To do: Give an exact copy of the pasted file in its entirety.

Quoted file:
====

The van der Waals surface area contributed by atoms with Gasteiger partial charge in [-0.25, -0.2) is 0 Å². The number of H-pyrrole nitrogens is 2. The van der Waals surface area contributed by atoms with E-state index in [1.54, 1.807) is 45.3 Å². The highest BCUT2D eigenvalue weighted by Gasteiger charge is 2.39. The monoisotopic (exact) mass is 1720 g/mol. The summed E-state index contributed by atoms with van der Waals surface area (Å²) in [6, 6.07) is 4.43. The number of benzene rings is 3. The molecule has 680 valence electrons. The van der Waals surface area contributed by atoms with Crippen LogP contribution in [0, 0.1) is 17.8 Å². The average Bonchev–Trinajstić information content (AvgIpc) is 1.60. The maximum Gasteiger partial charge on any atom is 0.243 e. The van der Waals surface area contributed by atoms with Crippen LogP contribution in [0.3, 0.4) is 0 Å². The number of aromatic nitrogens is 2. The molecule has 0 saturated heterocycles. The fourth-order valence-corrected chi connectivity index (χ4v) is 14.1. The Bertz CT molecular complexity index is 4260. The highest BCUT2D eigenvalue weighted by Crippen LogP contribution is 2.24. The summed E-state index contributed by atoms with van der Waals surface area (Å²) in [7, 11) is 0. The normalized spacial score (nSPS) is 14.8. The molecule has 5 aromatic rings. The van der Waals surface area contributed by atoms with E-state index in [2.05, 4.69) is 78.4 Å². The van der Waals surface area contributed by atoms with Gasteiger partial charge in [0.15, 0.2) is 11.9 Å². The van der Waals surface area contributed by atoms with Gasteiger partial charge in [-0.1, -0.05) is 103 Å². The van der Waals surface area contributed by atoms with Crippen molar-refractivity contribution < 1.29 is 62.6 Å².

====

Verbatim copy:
The van der Waals surface area contributed by atoms with Gasteiger partial charge in [-0.25, -0.2) is 0 Å². The number of H-pyrrole nitrogens is 2. The van der Waals surface area contributed by atoms with E-state index in [1.54, 1.807) is 45.3 Å². The highest BCUT2D eigenvalue weighted by Gasteiger charge is 2.39. The monoisotopic (exact) mass is 1720 g/mol. The summed E-state index contributed by atoms with van der Waals surface area (Å²) in [6, 6.07) is 4.43. The number of benzene rings is 3. The molecule has 680 valence electrons. The van der Waals surface area contributed by atoms with Crippen LogP contribution in [0, 0.1) is 17.8 Å². The average Bonchev–Trinajstić information content (AvgIpc) is 1.60. The maximum Gasteiger partial charge on any atom is 0.243 e. The van der Waals surface area contributed by atoms with Crippen LogP contribution in [0.3, 0.4) is 0 Å². The number of aromatic nitrogens is 2. The molecule has 0 saturated heterocycles. The fourth-order valence-corrected chi connectivity index (χ4v) is 14.1. The Bertz CT molecular complexity index is 4260. The highest BCUT2D eigenvalue weighted by Crippen LogP contribution is 2.24. The summed E-state index contributed by atoms with van der Waals surface area (Å²) in [7, 11) is 0. The normalized spacial score (nSPS) is 14.8. The molecule has 5 aromatic rings. The van der Waals surface area contributed by atoms with E-state index in [2.05, 4.69) is 78.4 Å². The van der Waals surface area contributed by atoms with Gasteiger partial charge in [0.15, 0.2) is 11.9 Å². The van der Waals surface area contributed by atoms with Gasteiger partial charge in [-0.1, -0.05) is 103 Å². The van der Waals surface area contributed by atoms with Crippen molar-refractivity contribution < 1.29 is 62.6 Å².